Cox and Banack have tested, but not yet published, data on several food items. “We are very interested in shellfish as a possible route of exposure, because an oyster can filter 4 to 8 liters of water a minute. They’re amazing indicators of waterborne toxins. They’re like canaries in the mine shaft,” says Cox. “The danger, if there is one, is in consuming shellfish from cyanobacterially contaminated habitats. But if you’re eating from a pristine habitat, you are OK.” I point out that people usually don’t know what kind of water their seafood comes from. Cox suggests that warnings could help. The government already warns people to avoid eating fish caught in mine-tailing areas and to avoid shellfish at certain times of year because of toxins; similar warnings could work for areas with cyanobacterial blooms or high BMAA levels.
In 2009, Larry Brand, a marine biologist at the University of Miami, published a study showing extreme BMAA levels in bottom-feeding species off Florida’s coast, where a massive cyanobacterial bloom exists. Pink shrimp, blue crabs, and species that feed on the ocean floor had the highest levels; people eat some of those species. Brand and Deborah Mash have since found BMAA in the brains of dolphins as well as in fins of several shark species, organisms at the top of the food chain. Meanwhile, European researchers have documented biomagnification of BMAA in Baltic Sea aquatic life.
“As the dose goes up, our data suggests that incidence [of ALS] also goes up,” says Cox. “If people are consuming a BMAA-rich diet, there’s more chance they are going to fall ill. People need to be very careful about the water they’re drinking.” Neurologist Elijah Stommel of Dartmouth-Hitchcock Medical Center has linked clusters of ALS cases in the same zip code, or even the same street or building, to exposure to cyanobacteria-contaminated lakes in New Hampshire, Vermont, and Maine. Stommel is building a geographic database of ALS cases in the northeastern U.S.; it already includes more than 800 cases.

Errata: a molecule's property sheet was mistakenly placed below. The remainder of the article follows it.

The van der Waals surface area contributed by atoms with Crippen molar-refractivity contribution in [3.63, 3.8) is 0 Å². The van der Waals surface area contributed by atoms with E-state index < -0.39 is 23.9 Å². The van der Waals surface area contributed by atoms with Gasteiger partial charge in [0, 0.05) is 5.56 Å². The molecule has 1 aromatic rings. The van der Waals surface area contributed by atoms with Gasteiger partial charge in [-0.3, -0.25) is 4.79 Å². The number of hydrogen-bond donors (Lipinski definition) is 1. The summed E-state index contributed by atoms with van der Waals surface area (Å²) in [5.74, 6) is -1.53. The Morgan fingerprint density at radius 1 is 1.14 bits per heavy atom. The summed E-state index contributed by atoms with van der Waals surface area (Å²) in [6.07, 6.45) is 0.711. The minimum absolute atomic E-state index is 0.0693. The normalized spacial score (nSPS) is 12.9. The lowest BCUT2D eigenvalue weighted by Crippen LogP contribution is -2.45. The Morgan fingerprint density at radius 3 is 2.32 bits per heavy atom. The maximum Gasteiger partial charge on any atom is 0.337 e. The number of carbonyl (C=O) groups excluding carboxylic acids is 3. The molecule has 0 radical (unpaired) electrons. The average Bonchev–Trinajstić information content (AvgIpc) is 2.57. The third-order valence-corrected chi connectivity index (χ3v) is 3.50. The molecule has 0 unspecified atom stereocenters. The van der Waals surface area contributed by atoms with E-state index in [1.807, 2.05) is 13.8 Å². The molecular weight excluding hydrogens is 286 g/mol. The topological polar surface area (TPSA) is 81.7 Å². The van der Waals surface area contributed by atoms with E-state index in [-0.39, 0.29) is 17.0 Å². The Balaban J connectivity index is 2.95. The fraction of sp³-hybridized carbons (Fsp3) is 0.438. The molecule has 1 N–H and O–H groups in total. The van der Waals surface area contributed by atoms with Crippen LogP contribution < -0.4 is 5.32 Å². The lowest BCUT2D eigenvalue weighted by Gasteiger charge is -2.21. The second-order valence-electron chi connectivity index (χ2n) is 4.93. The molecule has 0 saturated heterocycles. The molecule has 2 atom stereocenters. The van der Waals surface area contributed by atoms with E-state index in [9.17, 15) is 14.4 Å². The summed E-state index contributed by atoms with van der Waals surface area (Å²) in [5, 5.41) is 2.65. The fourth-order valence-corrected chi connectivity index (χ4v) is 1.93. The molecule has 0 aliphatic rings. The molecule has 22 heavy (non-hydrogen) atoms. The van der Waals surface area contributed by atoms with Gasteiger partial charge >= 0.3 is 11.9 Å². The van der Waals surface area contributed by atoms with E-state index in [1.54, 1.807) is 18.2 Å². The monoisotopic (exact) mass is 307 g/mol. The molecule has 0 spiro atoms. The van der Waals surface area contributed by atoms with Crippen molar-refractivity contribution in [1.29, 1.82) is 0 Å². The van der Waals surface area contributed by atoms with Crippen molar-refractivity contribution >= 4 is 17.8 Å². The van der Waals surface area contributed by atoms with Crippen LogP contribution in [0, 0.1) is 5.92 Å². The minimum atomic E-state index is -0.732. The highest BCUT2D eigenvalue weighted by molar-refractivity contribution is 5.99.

Do standard water-treatment methods remove BMAA? Only one study has been conducted so far. A graduate student who works with microbiologist Tim Downing at Nelson Mandela Metropolitan University Summerstrand campus in Port Elizabeth, South Africa, found that standard water-treatment methods, including sand filtration, powdered activated carbon (a bit like what’s found in a Brita filter), and chlorination, were particularly successful at removing BMAA. Flocculation, sometimes called coagulation, in which particles are allowed to settle and then made to cluster so that they can be separated from drinking water, was not as effective.
I knew that Texas’s Lake Houston, which supplies drinking water to residents of this country’s fourth largest city, including me, regularly has cyanobacterial blooms, so I collected water and sediment from the lake and mailed it to the institute. It returned positive for BMAA. Houston’s Northeast Water Treatment Plant uses coagulation, sedimentation, and sand-filtration processes, so I can only hope they remove the BMAA.